The IRS is Assessing Form 3520 Foreign Information Reporting Penalties

The IRS is aggressively sending out IRS Notice CP15 “Notice of Penalty Charge” for the late filing of Form 3520 to report the receipt of a foreign gift or foreign inheritance. The Notice states that a civil penalty has been charged and provides an explanation of why it was charged.

Background:

Under I.R.C. § 6039F the failure to furnish gift information can lead to a penalty of 5% per month up to 25% of the total gift. IRS IRM 8.11.5.6 (12-18-2015) – IRC § 6039F Notice of Large Gifts from Foreign Persons (Form 3520) provides this penalty is an “International penalty and has post-assessed, pre-payment, penalty appeal rights.”

Once the penalty is assessed, the IRS will send Notice CP 15 (or CP 215) to the taxpayer. The CP15 notice notifies the taxpayer that a penalty has been assessed and explains that, if the taxpayer wishes to appeal the assessment, he or she should submit a written prepayment, post-assessment appeal within 30 days from the date of the notice.

If the taxpayer does not take action on the CP 15 or CP 215 notice, the IRS will send the taxpayer Letter 1058, Notice of Intent to Levy and Notice of Your Right to a Hearing, or LT11 Final Notice of Intent to Levy and Notice of Your Right to a Hearing, or Letter 3172, Notice of Federal Tax Lien and Your Rights to a Hearing under IRC 6320.

Appeals:

IRS Appeals hearings are the primary method for challenging penalty determinations made regarding Form 3520.  The Office of Appeals (“Appeals”) is a unit of the IRS which is separate and independent of the IRS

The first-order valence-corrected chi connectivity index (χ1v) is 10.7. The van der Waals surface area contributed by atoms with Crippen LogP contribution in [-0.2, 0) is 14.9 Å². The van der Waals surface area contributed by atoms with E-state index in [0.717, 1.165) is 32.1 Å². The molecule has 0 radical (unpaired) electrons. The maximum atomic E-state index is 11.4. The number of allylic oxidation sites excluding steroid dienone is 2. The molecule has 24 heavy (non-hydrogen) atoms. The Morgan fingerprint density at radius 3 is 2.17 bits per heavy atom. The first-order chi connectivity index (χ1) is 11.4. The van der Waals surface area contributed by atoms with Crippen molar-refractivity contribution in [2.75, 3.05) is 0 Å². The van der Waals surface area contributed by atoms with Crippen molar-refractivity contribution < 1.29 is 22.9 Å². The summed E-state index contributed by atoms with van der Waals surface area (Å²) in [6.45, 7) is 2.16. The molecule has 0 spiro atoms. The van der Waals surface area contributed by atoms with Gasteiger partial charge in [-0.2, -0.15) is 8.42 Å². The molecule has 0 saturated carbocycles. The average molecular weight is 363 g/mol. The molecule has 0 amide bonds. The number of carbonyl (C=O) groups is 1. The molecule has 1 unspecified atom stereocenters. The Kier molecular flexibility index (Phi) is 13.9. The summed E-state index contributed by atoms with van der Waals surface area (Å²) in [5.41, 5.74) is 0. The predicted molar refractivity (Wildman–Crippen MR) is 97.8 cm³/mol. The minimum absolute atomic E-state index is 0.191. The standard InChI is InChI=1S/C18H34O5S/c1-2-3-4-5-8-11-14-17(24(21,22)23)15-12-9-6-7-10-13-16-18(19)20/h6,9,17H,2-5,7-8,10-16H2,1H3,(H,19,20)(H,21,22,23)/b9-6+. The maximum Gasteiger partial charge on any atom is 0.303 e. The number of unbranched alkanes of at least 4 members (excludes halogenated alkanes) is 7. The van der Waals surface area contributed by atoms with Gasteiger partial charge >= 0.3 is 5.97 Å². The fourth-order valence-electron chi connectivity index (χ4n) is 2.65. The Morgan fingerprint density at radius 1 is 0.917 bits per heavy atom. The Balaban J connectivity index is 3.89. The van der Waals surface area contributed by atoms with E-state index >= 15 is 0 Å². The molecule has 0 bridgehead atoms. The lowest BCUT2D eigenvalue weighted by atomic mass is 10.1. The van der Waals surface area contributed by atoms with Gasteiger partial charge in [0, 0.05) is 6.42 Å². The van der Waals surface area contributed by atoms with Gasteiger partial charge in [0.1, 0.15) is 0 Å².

The IRS Appeals Office will conduct a de novo review of the taxpayer’s liability, including his or her reasonable cause defense. A taxpayer cannot challenge the underlying liability again in Appeals if he or she has had a prior opportunity for a conference with Appeals, however, one can pay the penalty and file a refund claim for another opportunity to contest the penalty.  Under IRM 8.11.5.1 , the penalty cannot be contested after appeal denial in US Tax Court.

The Appeal’s protest should be well written with the legal goal of winning on paper. A well-written protest will help the Appeals officer effectively evaluate the taxpayer’s arguments against the penalty findings and persuade the Appeals Officer that the taxpayer’s interpretation of the law is correct. In most instances, both the IRS and the taxpayer want to avoid a lengthy and costly battle. A well-executed written protest can help this cause within the IRS Appeals process.

Over the years, our office has successfully represented numerous taxpayers with protests of Form 3520 penalties.

Patel Law Offices has consulted with hundreds of clients regarding their tax compliance issues. Patel Law Offices is a law firm dedicated to helping clients resolve complicated tax, criminal tax, and international tax problems. Our firm assists and defends clients to legally disclose and legitimize foreign assets.